Well, it’s been a good run. I mean, the purpose of this blog was to share the good times and bad of my running. Hopefully you’ve enjoyed some bad puns and very exaggerated stories. However, this isn’t goodbye, not by any means.
Please join me at my new site, Will Run To Eat to continue following my running, with bonus coverage of local (and maybe not-so-local) food carts! It’s a combined space for my two hobbies: running and eating, and hopefully the overlap between them. But don’t worry, the real reason for running remains the same: getting the medal at the finish line!
When training for, well, anything, the saying goes
“Sweep the leg” “Practice makes perfect”. I take this very seriously, at least when it works out in my favor to make a point even though I didn’t realize it. Case in point, for the upcoming San Antonio Marathon, several of my recent long runs have serendipitously followed a similar elevation profile to the race elevation. Take a look at the comparison below. On top is the marathon elevation and the bottom is the elevation for my recent 20 mile run. I mean, come on. They’re nearly identical*! I’m so awesome.
So, in an effort to stir up some trash talk, I think Colin is going to be in some trouble to be as prepared as me for this race. Nevermind he’s coming off an injury, unsure how he’ll hold up over the entire race distance, and doing a 13-week training plan versus my 18-week plan. No mercy! Well, actually, we’ll probably run together the majority of the race**. I’m sure more accidental comparisons will present themselves as well as some professional trash talk, so stay tuned.
*For the skeptics and internet trolls out there, the vertical scale is the same for both graphs.
**At least until I see the opportunity to Tonya Harding him. Good luck, Nancy.
My training plan is affectionately known as the Pfitz 55/18. If we break it down, it represents an 18-week plan that peaks at 55 miles. It only hits 55 miles once, and it happened to be week 11. Looking back, it wasn’t too bad. However, being in the midst of the onslaught of miles is another story.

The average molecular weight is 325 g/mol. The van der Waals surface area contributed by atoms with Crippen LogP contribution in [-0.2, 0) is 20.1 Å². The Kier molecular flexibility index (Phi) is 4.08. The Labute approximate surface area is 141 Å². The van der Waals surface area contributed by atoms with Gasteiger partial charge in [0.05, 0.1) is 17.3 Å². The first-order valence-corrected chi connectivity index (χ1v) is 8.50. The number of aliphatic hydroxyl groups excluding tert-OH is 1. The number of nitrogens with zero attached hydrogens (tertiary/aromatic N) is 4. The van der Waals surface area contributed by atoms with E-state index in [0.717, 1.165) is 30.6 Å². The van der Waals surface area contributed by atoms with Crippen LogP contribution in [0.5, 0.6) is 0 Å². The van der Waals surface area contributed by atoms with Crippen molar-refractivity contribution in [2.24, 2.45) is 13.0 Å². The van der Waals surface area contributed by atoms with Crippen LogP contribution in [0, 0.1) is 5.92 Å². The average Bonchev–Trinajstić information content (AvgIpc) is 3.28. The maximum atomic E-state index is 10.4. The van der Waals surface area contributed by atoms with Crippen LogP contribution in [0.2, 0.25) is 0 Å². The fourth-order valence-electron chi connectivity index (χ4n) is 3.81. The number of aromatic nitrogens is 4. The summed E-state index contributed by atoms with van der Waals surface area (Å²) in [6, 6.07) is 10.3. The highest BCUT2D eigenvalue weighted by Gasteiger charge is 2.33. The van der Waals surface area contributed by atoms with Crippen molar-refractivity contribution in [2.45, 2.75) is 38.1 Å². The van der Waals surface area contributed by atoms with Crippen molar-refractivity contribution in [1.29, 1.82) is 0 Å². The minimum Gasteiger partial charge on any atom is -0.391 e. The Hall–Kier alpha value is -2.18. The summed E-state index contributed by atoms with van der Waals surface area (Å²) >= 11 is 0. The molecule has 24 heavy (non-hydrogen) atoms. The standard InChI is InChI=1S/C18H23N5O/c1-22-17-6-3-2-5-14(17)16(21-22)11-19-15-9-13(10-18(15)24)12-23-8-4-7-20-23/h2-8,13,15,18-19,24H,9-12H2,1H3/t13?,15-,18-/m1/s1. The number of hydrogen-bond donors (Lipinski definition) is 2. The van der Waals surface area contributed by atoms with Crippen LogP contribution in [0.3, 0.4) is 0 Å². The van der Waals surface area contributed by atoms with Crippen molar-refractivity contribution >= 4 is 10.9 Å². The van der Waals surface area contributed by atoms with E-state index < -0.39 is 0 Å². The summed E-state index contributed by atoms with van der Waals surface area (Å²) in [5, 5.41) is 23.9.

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Since moving to Tejas I haven’t been much for running with music. The original motivation was because I had no idea where I was going and didn’t want to make a wrong turn, leaving me stranded somewhere across the Mexican border with only my wits and running shoes to get me home while single-
footedly handedly taking down a major drug cartel and saving an entire village from a natural disaster (calling Hollywood, I smell a blockbuster! What do you mean “no”? Need I remind you of the gem Volcano? I could be played by Jet Li or Samuel L Jackson. Get back to me.).
We’re more than halfway through Week 10, but last week (9) was a week of no middle-ground. It came down to “do you want to run 6 miles, or do a long run?” Well, looking back, my answer is most certainly “6 miles”. The long runs were rough; each time I was just counting down the time until I could stop. At least the shorter 6 mile runs (three of them last week) were short enough that I could deal.
Bouncing back from an injury is always a tough process. On the one hand you want to get back as soon as possible. On the other hand you don’t want to start too soon and set yourself back. And in some
freakish odd cases, on the third hand you don’t want to get back to it at all because you like sleeping in. Fortunately I only have two hands, so that alien third option didn’t apply to me this time.
Ok, I’ve been trying to get this post out the door for almost a week, so bear with me if it gets a little concise towards the end…
As I alluded to in my Week 7 Recap, things haven’t been going according to plan. If you’ll remember, I shifted my schedule by a day to accommodate life getting in the way. Because I had to work Saturday morning (fail), my long run found itself set for Sunday. Well, Saturday morning I woke up early, slid out of bed, and nearly fell over. Son of a
fish… My left foot sent a piercing stab of pain screaming from the floor up to my brain as if I stepped on a bolt of lightning.